So much about good storytelling mirrors the way a lawyer might lay out the case for their client. Our job as writers is to select events and characters that reveal the protagonist we hope the reader will see. In effect, we are manipulating scenes so that they present our protagonist’s inner development at any given point in the plot.
Let’s take a look at five ways you can approach
your novel like a winning trial lawyer,
delivering your reader to the verdict you want.
1. Give Your Opening Argument
- Within the “ordinary world” section of your story, make the case that your protagonist is both in need of change and capable of change.
- Convince the reader to empathize with the character by showing the way they have deep, internal needs.
- Make the opening interesting enough that your reader sticks around so you can prove your case.
- Craft scenes that show the protagonist interacting with other characters and being presented with experiences that show what they lack.
- Let us see a moment that signals redemption or hope for your character so we understand what a satisfactory ending will entail.
2. Bring in Witnesses
- One of the primary ways we reveal who are protagonist is along any given point in the plot is by having them interact with other characters.
- In the first quarter, consider interactions that show your character resisting change or refusing to acknowledge some sort of wound/lie/baggage holding them back.
- As you approach the first-quarter mark, bring in “witnesses” who challenge your protagonist to start facing that wound.
- Take advantage of secondary characters for the remainder of your novel to show your character changing and growing.
- Use these characters to draw your protagonist back to their old habits so that we can see them choosing to grow instead.
- Craft interactions with characters in the end that let the reader easily see the way the character has changed.
3. Put Your Protagonist on “The Stand” to Testify in Their Own Defense
- Think about how you might plot scenes that reveal the root of your character’s wounds.
- Resist the urge to make your protagonist out to be a victim of circumstances or to show them exuding self-pity.
- One of the biggest errors we can make is using narration or character dialogue to let the character bemoan their situation.
- Let us observe in active scene how the existing relationships and past experiences of your character have created the flawed protagonist we meet.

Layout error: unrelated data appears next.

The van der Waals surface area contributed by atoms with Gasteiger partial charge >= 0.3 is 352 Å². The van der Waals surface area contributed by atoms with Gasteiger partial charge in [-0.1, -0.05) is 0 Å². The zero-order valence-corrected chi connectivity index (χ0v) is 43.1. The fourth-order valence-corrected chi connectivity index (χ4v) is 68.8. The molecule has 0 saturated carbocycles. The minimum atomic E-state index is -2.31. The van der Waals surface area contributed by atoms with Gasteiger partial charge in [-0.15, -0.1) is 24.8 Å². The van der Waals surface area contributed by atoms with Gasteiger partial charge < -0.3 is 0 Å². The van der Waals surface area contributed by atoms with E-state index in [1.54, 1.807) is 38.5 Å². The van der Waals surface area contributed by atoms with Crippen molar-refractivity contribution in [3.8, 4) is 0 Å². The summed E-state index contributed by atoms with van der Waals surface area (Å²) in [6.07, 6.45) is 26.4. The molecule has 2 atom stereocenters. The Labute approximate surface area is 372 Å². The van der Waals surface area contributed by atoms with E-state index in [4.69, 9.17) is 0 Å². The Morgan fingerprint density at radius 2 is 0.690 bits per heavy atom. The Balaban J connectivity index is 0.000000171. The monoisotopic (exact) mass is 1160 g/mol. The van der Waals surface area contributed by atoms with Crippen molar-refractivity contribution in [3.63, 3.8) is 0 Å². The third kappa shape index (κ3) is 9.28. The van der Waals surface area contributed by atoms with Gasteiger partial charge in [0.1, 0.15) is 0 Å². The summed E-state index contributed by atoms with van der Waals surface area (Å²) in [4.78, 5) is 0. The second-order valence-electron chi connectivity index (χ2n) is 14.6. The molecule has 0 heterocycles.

- The more you silence your narrator/character and keep them from signaling self-pity, the more the reader deduces how the character must feel, which frees them up to experience genuine empathy.
4. Let Your Protagonist Be Cross-Examined
- Consider crafting scenes that tempt your character back toward old habits. To slip up and reveal their flaws.
- It’s only in testing your protagonist by presenting them with opportunities they would have formerly been drawn to that you show your reader how they’re changing. How they aren’t who they were when we met them.
- As covered in my post on the zigzag character arc, don’t be afraid to let them make mistakes.
5. Prove the Protagonist’s Change Beyond a Reasonable Doubt
- So often, we arrive at our endings without sufficient evidence that our characters have changed.
- We’ve spent a lot of the story shielding them from obstacles.
- We allow other characters to protect them or we don’t directly hit important stakes that force the protagonist to take action.
- By the time they reach the story’s end, readers don’t have the proof they need to see the character’s agency and to make a confident judgement about their evolution. The proof is insufficient because the reader hasn’t been given evidence scene after scene that the character is, in fact, someone quite different than when they met them.
- As you evaluate your scenes, ensure that your character is being presented in each and every one of them with a choice to make.
- Think of making them choose, as often as possible, between two things they care about.
- The thing they pick should be painful to choose because the thing they give up must be nearly as valuable.
- If the choice the protagonist makes is easy or obvious—escape, fight, follow someone, hide, etc.—it’s a signal that the scene isn’t really presenting them with that hard choice they need.
- Notice how those choices don’t really cost the character anything. They’re expected.
- Let the reader see scenes with all the proof they need to reach the verdict that your character has truly changed as a result of their own actions.
How else might you approach writing your novel like a lawyer? Are there specific areas that you can foresee as spots where you might make a stronger case for your protagonist?
Chime in with your thoughts!
Marissa has been a freelance editor and reader for literary agent Sarah Davies at Greenhouse Literary Agency for over seven years. In conjunction with Angelella Editorial, she offers developmental editing, author coaching, and more. Marissa feels if she’s done her job well, a client should probably never need her help again because she’s given them a crash-course MFA via deep editorial support and/or coaching.